Review: GENERATIONS: THREE SHORT BALLETS, Linbury Theatre, Royal Opera House

A high calibre of dance shown throughout

By: Nov. 02, 2023
Review: GENERATIONS: THREE SHORT BALLETS, Linbury Theatre, Royal Opera House
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Review: GENERATIONS: THREE SHORT BALLETS, Linbury Theatre, Royal Opera House Northern Ballet presents the Generations: Three Short Ballets triple bill at the Linbury Theatre, Royal Opera House as part of its national tour this autumn.

The programming speaks volumes about Northern's newish Artistic Director, Federico Bonelli's career and taste. Before retiring from The Royal Ballet, Bonelli was a Principal in Amsterdam at Dutch National Ballet, so of course had exposure to the work of the Dutch Master: Hans van Manen.

Bonelli has therefore included van Manen's 1973 masterpiece to Beethoven’s Piano Sonata no. 29 in B-flat major, Adagio Hammerklavier. And if Hammerklavier is the filling (it's the middle work), the bread either side is Benjamin Ella's Joie de Vivre (2023) and Tiler Peck's Intimate Pages (2023). Both choreographers are also currently dancers; Ella a Soloist with The Royal Ballet, and Peck the globally celebrated New York City Ballet prima ballerina.

Ella has chosen the music of Jean Sibelius for his "poem of human feelings, emotions and connections" and it all suggests a huge influence of Jerome Robbins' seminal work Dances at a Gathering (1969). In short: Robbins created a work about people who happened to be dancers, and used that medium to communicate something profound about being human. Whereas Ella has made a piece about dancers trying to bring humanity to a somewhat sanitised, small talk environment.

The Sibelius doesn't do any favours to the overall experience either. It's rather samey-samey and middle ground throughout. There are positives though: Ella can structure and bring original movement to the table that doesn't feel repetitive, but moving forward I'd shy away from the predictable, coquettish language and take a bolder step into unknown realms.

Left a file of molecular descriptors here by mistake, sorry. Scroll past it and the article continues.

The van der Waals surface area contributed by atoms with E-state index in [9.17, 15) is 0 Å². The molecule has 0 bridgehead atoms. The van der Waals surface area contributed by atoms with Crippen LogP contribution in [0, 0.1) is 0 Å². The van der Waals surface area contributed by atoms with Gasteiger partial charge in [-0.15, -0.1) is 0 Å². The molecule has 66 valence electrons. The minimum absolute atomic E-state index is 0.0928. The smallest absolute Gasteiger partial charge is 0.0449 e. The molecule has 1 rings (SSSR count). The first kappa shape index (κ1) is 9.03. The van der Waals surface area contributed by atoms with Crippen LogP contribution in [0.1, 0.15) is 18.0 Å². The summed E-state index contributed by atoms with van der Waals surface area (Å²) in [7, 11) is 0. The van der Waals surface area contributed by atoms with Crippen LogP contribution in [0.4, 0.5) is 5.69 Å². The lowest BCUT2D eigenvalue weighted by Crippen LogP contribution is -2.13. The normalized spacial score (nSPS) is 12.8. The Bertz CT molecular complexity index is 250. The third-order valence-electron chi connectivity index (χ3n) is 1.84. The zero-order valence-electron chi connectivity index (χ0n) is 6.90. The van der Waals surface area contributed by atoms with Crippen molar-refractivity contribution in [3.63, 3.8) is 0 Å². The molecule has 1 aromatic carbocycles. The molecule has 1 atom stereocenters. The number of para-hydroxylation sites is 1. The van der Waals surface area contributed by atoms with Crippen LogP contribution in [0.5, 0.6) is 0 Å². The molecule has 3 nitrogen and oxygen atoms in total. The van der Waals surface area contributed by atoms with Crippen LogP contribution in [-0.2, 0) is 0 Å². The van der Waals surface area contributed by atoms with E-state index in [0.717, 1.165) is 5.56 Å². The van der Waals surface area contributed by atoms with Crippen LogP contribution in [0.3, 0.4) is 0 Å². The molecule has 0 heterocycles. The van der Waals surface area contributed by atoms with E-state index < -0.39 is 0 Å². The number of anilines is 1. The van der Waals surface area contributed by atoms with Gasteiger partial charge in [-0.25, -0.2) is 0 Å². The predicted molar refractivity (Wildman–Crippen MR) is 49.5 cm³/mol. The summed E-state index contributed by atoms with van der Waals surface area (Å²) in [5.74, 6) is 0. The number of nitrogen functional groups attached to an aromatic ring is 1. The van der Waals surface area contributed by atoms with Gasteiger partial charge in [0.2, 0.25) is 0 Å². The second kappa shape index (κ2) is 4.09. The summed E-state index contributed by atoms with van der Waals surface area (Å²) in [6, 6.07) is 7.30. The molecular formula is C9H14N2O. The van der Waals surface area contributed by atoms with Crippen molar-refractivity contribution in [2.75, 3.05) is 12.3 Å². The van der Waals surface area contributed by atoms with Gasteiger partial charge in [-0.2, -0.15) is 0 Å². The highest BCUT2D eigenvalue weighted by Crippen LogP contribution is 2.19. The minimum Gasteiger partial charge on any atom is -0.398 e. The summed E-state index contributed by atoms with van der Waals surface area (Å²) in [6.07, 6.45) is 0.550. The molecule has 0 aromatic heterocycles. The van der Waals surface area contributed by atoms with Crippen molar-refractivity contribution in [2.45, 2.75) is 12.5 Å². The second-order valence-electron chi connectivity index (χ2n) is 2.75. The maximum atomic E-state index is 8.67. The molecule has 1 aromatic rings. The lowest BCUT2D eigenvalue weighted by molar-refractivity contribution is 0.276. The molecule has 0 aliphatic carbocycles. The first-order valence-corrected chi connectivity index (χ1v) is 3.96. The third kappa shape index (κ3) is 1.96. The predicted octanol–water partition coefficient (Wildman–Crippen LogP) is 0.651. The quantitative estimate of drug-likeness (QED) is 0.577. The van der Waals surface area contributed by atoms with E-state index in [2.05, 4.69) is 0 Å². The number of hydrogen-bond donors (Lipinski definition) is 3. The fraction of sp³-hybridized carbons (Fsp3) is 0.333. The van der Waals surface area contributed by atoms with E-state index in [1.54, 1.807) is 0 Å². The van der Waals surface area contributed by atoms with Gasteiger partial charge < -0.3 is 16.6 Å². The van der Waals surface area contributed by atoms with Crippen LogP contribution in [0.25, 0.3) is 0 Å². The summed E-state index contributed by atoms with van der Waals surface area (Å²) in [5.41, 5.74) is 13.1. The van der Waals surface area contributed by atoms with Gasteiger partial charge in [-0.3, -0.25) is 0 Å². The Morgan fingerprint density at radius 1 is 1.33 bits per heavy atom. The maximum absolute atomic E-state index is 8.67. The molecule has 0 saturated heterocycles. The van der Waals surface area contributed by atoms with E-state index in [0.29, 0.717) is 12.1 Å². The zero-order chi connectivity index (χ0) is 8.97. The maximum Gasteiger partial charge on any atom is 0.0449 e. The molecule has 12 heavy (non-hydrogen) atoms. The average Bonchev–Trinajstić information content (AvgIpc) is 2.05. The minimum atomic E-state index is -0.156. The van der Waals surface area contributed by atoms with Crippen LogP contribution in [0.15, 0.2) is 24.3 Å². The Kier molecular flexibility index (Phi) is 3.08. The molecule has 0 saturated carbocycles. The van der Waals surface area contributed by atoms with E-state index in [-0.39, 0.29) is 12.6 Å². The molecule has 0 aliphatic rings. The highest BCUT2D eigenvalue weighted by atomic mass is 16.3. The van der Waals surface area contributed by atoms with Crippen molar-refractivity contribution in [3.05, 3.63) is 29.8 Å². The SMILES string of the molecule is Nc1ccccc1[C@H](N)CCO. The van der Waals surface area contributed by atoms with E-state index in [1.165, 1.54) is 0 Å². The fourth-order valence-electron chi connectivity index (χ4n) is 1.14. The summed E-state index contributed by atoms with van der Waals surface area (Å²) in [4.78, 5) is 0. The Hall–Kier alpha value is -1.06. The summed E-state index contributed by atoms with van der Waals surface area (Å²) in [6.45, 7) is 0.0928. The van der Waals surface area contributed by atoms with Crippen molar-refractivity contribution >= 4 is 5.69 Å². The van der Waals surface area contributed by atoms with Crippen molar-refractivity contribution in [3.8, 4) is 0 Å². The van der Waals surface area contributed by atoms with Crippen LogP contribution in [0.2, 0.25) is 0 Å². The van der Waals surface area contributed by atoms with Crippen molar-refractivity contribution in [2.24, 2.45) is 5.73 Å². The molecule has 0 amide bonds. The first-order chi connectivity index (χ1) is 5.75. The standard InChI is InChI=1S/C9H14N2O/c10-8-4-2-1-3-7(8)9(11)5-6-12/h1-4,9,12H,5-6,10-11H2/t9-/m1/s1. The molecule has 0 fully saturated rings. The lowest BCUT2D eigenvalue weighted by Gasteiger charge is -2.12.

I'm already a huge Adagio Hammerklavier fan, and have had the privilege of seeing some wonderful casts over the years, so I'm happy to see Northern's current rendition doing the extraordinary work justice. And considering this is the beginning of their journey with the piece, things bode well.

van Manen offers what very few can with this 50 year old work: an ongoing education. The language feels more than just superfluous choreography, resonating as a study of dynamic and form. And the structure continues to illuminate through simplicity and repetition.

As well as the dancers did, they need to keep believing in the innate power of the work. Properly good dance doesn't need to be oversold, one just has to execute the choreographic score precisely, as it already includes everything that's needed where concerning structural and expressive qualities.

The infamous van Manen eyeline is in place (at a 20 [ish] degree angle below neutral), but still needs development away from an obvious, physical application, and more towards an ambivalent disembodiment. 

The score is beautifully played by Colin Scott, but also highlights a major production value issue. The set consists of a billowing white curtain backdrop, and of course the billow needs to come from somewhere: cue the off stage fan doing the required job. Perhaps it's due to the Linbury being a bijou theatre, or an old model of fan, but the audience could hear the constant breeze as well as see it, and for me, it really takes away from the paired down beauty of the Beethoven.

Peck chose Leoš Janáček to bring alive her exploration to "discover the human emotion and those feelings through dance" - though I'd say it's less about emotional discovery and more high octane dance in practice.

The piece feels very Tiler Peck without being obvious, and subsequently very NYC. New York (City Ballet) dance is renowned for working with difficult scores, which the Janáček is, and emphasising the abstract value of movement, which Peck does with ease. If I was Bonelli I'd be happy with this commission, as Peck has delivered a fresh 20 minute dance piece.

The work absolutely brings out the best in the dancers, demanding speed of movement, clarity of phrasing and perpetual use of space. And the fact Peck has chosen a male protagonist to lead the overall piece is also refreshing, as is the red costuming, orange backdrop and stylish lighting throughout.

Considering Peck is able to produce work of this maturity in the middle of her own dance career, suggests a possible choreographic future could prove abundant. It also says a lot about the New York City Ballet repertoire, and how it educates the dancers as they partake.

Overall the Northern Ballet Generations triple bill feels like a very worthwhile evening. And also important to note is the high calibre of dancing shown throughout the performance. Technical finesse, expansive movement and joy were evidently on display, and that's no mean feat within the rigorous discipline of our beloved ballet; so bravi to all.

Northern Ballet's Generations: Three Short Ballets is at the Royal Opera House, Linbury Studios until 2 November




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